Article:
Add school funding to the list of topics where state Senate President Steve Sweeney and Assembly Speaker Vincent Prieto don’t see eye to eye.
And with that addition, the odds are now looking longer for a resolution anytime soon — at least a legislative one — to the public schools’ perennial money crunch.
Last week, Prieto filed his version of a school-funding proposal that would make fixes to the existing formula under the School Funding Reform Act.
The bill matched in many ways Sweeney’s previously presented plan to create a bipartisan commission to recommend changes and that would resolve the issue with a vote and bypass Gov. Chris Christie entirely.
However, Prieto’s and Sweeney’s approaches have fundamental differences, ones that neither Democratic leader appeared to be bending on as of late last week.
The main one was Sweeney’s proposal for an appointed panel to come up with the changes to school funding, with the Legislature only voting up or down the eventual bill. Prieto said he supported a commission but insisted the Legislature should be able to craft that final bill.
In separate interviews Friday, both Democratic leaders said they were sticking to their positions, even if it meant delaying action.
“If [Prieto] doesn’t change his mind, it means we’re waiting for a new governor and having to wait another year,” Sweeney said.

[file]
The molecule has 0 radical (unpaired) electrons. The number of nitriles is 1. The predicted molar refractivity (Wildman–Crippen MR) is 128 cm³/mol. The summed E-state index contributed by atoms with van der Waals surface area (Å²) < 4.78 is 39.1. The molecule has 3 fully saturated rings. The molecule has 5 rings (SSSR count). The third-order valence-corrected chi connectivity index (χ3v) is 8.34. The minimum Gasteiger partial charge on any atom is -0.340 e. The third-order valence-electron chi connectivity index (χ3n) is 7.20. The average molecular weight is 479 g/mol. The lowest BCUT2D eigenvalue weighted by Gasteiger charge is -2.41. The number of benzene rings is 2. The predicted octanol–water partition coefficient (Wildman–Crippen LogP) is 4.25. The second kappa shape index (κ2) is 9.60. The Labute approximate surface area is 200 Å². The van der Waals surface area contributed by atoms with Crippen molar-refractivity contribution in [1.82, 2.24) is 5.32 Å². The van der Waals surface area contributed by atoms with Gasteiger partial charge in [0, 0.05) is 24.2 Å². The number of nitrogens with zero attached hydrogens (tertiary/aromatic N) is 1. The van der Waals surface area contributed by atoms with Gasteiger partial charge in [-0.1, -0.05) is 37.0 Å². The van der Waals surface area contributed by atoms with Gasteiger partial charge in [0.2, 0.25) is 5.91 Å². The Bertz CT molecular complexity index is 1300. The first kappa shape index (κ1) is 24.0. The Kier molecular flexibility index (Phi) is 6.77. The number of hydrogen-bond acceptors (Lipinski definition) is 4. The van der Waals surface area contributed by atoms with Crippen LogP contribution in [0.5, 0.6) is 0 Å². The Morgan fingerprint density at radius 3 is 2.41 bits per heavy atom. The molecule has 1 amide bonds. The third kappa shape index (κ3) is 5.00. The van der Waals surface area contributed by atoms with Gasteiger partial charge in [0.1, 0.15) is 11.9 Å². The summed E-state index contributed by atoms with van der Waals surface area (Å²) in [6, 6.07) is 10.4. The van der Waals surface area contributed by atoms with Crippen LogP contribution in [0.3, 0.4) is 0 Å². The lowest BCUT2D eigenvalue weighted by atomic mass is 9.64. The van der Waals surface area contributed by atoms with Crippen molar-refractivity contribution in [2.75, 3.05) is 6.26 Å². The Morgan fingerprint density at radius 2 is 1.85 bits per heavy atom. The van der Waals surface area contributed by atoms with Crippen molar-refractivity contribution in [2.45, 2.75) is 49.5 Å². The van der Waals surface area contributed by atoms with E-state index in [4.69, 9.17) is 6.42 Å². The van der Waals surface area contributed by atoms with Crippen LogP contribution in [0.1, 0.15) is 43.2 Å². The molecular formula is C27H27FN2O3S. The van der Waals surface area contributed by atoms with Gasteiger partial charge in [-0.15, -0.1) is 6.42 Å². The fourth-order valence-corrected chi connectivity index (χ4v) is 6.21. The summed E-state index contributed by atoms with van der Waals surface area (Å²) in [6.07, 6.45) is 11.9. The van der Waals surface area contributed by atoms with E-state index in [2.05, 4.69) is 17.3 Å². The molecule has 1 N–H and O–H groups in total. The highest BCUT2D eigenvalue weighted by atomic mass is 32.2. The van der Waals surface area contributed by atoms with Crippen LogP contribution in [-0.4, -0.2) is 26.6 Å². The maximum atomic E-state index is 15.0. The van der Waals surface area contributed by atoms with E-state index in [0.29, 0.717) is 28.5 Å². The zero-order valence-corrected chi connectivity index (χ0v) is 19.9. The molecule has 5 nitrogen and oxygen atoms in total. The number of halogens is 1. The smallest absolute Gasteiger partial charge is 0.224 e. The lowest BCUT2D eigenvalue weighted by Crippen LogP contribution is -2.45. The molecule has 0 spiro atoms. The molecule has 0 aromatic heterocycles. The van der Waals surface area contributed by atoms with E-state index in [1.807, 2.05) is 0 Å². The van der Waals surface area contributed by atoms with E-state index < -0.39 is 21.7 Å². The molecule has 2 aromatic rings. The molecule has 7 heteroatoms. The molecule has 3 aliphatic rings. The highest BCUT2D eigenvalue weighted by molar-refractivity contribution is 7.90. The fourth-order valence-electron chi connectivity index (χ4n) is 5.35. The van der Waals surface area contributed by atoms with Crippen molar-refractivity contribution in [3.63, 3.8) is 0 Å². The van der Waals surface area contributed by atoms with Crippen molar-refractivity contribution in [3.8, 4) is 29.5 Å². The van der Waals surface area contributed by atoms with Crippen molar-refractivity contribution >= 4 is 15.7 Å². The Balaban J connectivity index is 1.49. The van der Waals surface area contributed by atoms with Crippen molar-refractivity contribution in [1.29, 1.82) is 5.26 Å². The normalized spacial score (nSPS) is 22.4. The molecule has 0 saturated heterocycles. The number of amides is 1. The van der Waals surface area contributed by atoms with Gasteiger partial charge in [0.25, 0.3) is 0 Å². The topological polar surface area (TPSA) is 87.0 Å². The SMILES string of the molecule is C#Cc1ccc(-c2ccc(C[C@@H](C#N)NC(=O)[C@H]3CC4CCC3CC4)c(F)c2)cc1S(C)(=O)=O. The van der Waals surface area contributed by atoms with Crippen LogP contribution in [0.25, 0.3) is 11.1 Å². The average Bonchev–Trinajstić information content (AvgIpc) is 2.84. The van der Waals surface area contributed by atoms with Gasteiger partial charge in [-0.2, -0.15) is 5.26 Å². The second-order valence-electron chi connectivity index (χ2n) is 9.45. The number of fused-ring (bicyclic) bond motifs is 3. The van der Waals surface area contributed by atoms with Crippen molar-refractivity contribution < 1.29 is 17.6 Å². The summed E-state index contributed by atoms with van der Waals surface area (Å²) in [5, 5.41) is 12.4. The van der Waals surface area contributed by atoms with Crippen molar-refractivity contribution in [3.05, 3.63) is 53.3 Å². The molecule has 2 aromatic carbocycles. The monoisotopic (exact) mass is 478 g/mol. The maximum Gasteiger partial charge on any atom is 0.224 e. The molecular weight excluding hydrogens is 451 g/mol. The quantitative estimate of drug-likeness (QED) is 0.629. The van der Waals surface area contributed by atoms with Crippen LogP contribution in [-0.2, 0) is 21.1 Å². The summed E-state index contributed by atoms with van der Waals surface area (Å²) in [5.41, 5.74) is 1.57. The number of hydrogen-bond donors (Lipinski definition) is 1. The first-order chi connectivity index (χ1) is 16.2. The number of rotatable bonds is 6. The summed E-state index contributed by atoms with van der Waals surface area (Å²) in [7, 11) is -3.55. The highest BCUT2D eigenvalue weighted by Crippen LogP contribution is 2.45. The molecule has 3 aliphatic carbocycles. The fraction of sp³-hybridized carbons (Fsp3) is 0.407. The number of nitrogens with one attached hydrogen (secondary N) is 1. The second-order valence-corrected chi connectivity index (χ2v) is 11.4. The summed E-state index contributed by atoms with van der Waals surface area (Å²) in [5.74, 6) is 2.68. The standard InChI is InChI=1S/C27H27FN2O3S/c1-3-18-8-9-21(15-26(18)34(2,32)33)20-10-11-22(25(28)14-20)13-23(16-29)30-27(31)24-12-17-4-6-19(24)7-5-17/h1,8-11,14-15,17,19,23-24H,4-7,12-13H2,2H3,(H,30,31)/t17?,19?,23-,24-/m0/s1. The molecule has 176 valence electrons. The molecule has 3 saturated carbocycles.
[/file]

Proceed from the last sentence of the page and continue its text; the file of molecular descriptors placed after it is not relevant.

Added Prieto: “I’m the one willing to compromise … but it has to be along the framework of the Legislature being truly part of the process.”
Whether this is all political posturing at this point is yet to be seen, and the wild card remains an even more dramatic proposal from Christie himself that is now in the courts.
But it’s a familiar refrain between these two Democrats. While they come from the same party, they have been at odds on some key issues like transportation funding and casino gambling.
[related]Both appeared resigned Friday to the other’s approach — and both had a quick reproach.
Sweeney said Prieto’s proposal would bring a repeat of the political maneuvering in the Legislature’s adoption of the SFRA in 2007, which brought a number of stopgaps and protections to individual districts.
It’s no secret that Prieto’s Hudson County district — including Jersey City and Hoboken — could see some of the steepest cuts in any reconfiguring of the formula under Sweeney’s plan.
“[Prieto] is talking about doing what screwed us up last time,” Sweeney said.
Sweeney’s proposal passed the Senate with 11 Republican votes, and the Senate president said it would pass the Assembly too — if only Prieto would post it. But he said the speaker coming up with an alternative only dooms any progress.
“To see him put this out there, he’s guaranteeing that we won’t go anywhere,” Sweeney said.
Prieto confirmed that he has no plans to move an Assembly version of Sweeney’s bill and asked that the Legislature be given a chance to make the best determination. His proposal calls for a six-member commission, as well as a study group of another 12 members.
“We should give it an opportunity,” he said. “That’s why we are elected as legislators. [Sweeney’s proposal] to me is a nonstarter.”
All this is predicated on Christie not getting his own way with his so-called Fairness Formula proposal, one that would equalize the per-student aid that every district receives from the state and lead to wide swings — up and down — for individual districts.
The proposal has virtually no shot in the Democratically controlled legislature, but Christie has taken it to the state Supreme Court as part of a petition that would also overhaul school union protection laws.
The court has asked for the parties in the case to file briefs by the end of this week about why it should even hear the case.